Tag: hedge fund

Tuesday’s financial links

Just numbers

Ugly Friday Market Review

I’m not grave dancing – I’m outlining alternative tactics in my own head (and begging for ideas)

  • A jobs report came out today, and it was the opposite of expectation. The Dow promptly tanked. I think there are still liquidity problems that need working out, and this just exacerbated the situation. Frankly, a few lost jobs would keep inflation in check – goddamit…I was just forced to spend sixty-five bucks on flies!
  • Speaking of jobs, Countrywide is now laying off up to 12,000 workers. That’s a lot of brokers and backoffice folks out looking for work, and I can’t help but think it WILL affect online advertising.
  • Another hedge fund comes clean – they were on the winning side of the subprime mess. The problem as I see it – it’s tough to gain a real edge unless you have tons of capital – there aren’t enough products available for the little guy to take advantage of.

I’ll ponder what to do while searching for trophy trout this weekend…not!

UPDATE: It seems the fixed income markets are looking for someone to blame…and finding it.

Two people smiling: Sowood/Citadel edition

This post “graduated” from the category Web Links. I’m doing this short post bit to Web Links for personal reasons…follow-up without having to traipse to some bookmarking site.

Somewhere, Nassim Taleb is sitting back, smiling, and saying “I told you so…”

And in Chicago, Ken Griffin is smiling because he went out for funding for these kinds of deals ahead of time.

UPDATE: Paul Kedrosky takes a shot at housing pessimism while noting Citadel made a potentially bullish move on the sub-prime market with the Sowood purchase. I won’t speculate as to whether that’s true, other than to say Kedrosky is a smarter cookie than I. But…

Citadel was born in arbitrage – specifically convertible bond/equity arbitrage. There are a lot of people in that market, and while Griffin’s group may well be top notch, I can’t imagine the spreads are as wide as they were in the late 80’s/early 90’s. You have to look elsewhere, and they certainly have. And there is still such a thing as hedging – a big sub-prime prime portfolio purchase could be used as either an arbitrage or hedging play against:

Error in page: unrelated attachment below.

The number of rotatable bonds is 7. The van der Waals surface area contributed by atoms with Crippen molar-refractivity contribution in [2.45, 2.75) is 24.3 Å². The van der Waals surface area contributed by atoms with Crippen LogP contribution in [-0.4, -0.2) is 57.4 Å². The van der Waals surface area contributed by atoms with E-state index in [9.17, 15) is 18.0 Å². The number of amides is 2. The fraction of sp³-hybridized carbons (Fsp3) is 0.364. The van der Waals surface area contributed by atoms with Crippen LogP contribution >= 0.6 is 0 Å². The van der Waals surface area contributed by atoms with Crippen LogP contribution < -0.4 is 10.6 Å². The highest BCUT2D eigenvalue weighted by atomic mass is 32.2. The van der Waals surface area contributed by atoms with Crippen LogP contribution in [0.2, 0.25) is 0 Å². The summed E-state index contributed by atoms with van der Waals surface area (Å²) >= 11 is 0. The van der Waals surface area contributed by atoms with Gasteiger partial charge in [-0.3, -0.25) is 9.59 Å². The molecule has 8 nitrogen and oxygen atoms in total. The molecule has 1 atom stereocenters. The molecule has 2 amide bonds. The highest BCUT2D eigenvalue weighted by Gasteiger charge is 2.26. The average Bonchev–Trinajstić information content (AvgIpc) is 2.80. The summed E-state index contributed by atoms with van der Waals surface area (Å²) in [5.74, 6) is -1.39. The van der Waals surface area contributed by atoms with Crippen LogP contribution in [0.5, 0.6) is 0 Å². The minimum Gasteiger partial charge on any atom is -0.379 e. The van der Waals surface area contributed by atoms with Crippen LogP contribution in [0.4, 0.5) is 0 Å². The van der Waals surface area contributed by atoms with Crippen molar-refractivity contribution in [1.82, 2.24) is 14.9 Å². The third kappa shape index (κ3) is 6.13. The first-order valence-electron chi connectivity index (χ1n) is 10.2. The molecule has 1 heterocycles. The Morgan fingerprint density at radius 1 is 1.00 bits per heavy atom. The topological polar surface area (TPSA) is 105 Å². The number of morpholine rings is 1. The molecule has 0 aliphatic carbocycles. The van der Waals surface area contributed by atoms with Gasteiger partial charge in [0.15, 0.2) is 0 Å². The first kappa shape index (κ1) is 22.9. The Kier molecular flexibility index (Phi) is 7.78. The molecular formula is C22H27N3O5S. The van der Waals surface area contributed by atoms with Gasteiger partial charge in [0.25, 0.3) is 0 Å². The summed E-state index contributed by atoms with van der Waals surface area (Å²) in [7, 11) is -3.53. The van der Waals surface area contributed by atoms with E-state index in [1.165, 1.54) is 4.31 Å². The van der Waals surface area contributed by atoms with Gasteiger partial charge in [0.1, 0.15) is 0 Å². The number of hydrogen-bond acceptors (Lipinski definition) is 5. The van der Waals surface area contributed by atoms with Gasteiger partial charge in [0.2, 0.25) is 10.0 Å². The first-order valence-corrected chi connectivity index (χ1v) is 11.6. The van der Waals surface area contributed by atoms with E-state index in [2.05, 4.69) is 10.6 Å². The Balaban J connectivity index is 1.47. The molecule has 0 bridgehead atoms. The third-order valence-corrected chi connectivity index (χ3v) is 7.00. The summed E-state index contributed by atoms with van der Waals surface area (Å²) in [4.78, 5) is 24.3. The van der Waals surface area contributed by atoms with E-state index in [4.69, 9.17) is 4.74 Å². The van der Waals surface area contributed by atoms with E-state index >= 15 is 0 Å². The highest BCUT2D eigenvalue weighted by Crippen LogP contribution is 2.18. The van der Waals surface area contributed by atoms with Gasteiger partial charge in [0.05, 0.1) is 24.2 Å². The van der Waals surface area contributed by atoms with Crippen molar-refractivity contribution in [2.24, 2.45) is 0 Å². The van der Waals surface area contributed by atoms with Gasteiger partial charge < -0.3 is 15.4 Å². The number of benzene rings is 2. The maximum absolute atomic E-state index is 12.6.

• A short position in mortgage insurers;
  • A short position in other mortgage lenders;
  • A short position against broker/dealers; or
  • A short position in other housing-related investments, such as real estate brokers and/or suppliers such as Home Depot or Lowe’s.
  • Again, just ideas – and I’ll credit some folks I discussed this with as well. You can’t deny Jim Rodgers his peace either – this chart is hard to argue with. Also note that the fact the Sowood portfolio was purchased at a deep discount means less leverage (or opportunistically priced leverage) for Citadel – leverage is something that got Sowood and other funds into so much trouble in the first place.

    UPDATE: Why broker/dealers? Maybe this will help.

    There are NO “guarantees”

    It is a total no-no for a registered investment advisor to “guarantee” an investment return. It is even worse to run sans licensing within your state’s guidelines while promoting a fund that has already lost everything. Unfortunately (and I hate saying this), those actions are what a Colorado-based hedge has been accused of doing.

    Investors need to keep an eye out for early warning signs of trouble. “Guarantees” are one reason you should walk away from a particular investment, and suspect dealing in a sector is a big reason to be wary of it all.